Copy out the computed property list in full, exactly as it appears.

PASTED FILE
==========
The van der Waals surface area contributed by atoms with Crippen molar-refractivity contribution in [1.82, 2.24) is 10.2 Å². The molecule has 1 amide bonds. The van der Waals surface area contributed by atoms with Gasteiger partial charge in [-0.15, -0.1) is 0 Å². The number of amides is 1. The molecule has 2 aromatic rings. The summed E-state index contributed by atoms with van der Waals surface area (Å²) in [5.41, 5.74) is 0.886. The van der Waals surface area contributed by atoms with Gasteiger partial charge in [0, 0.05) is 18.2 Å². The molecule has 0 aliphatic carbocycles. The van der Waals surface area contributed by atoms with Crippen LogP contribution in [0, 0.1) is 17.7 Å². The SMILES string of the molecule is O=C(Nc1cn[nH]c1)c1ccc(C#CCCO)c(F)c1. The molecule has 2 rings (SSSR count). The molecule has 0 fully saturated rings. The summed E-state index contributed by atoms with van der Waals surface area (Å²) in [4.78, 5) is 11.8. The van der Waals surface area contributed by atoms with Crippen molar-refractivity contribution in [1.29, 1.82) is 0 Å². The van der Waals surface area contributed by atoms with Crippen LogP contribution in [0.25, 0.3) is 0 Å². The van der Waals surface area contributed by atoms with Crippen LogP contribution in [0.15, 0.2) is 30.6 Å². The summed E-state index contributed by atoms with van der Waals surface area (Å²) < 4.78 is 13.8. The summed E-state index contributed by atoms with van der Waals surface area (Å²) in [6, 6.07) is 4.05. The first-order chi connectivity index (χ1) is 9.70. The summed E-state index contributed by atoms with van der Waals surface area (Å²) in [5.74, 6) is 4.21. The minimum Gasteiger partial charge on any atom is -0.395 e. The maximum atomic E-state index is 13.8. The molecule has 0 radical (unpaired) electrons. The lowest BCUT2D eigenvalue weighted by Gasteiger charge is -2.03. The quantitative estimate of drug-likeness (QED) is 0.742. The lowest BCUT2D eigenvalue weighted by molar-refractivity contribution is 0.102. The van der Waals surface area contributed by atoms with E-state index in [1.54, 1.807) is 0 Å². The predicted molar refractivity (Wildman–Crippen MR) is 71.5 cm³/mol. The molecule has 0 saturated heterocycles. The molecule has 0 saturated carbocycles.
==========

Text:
The van der Waals surface area contributed by atoms with Crippen molar-refractivity contribution in [1.82, 2.24) is 10.2 Å². The molecule has 1 amide bonds. The van der Waals surface area contributed by atoms with Gasteiger partial charge in [-0.15, -0.1) is 0 Å². The number of amides is 1. The molecule has 2 aromatic rings. The summed E-state index contributed by atoms with van der Waals surface area (Å²) in [5.41, 5.74) is 0.886. The van der Waals surface area contributed by atoms with Gasteiger partial charge in [0, 0.05) is 18.2 Å². The molecule has 0 aliphatic carbocycles. The van der Waals surface area contributed by atoms with Crippen LogP contribution in [0, 0.1) is 17.7 Å². The SMILES string of the molecule is O=C(Nc1cn[nH]c1)c1ccc(C#CCCO)c(F)c1. The molecule has 2 rings (SSSR count). The molecule has 0 fully saturated rings. The summed E-state index contributed by atoms with van der Waals surface area (Å²) in [4.78, 5) is 11.8. The van der Waals surface area contributed by atoms with Crippen molar-refractivity contribution in [1.29, 1.82) is 0 Å². The van der Waals surface area contributed by atoms with Crippen LogP contribution in [0.25, 0.3) is 0 Å². The van der Waals surface area contributed by atoms with Crippen LogP contribution in [0.15, 0.2) is 30.6 Å². The summed E-state index contributed by atoms with van der Waals surface area (Å²) < 4.78 is 13.8. The summed E-state index contributed by atoms with van der Waals surface area (Å²) in [6, 6.07) is 4.05. The first-order chi connectivity index (χ1) is 9.70. The summed E-state index contributed by atoms with van der Waals surface area (Å²) in [5.74, 6) is 4.21. The minimum Gasteiger partial charge on any atom is -0.395 e. The maximum atomic E-state index is 13.8. The molecule has 0 radical (unpaired) electrons. The lowest BCUT2D eigenvalue weighted by Gasteiger charge is -2.03. The quantitative estimate of drug-likeness (QED) is 0.742. The lowest BCUT2D eigenvalue weighted by molar-refractivity contribution is 0.102. The van der Waals surface area contributed by atoms with E-state index in [1.54, 1.807) is 0 Å². The predicted molar refractivity (Wildman–Crippen MR) is 71.5 cm³/mol. The molecule has 0 saturated heterocycles. The molecule has 0 saturated carbocycles.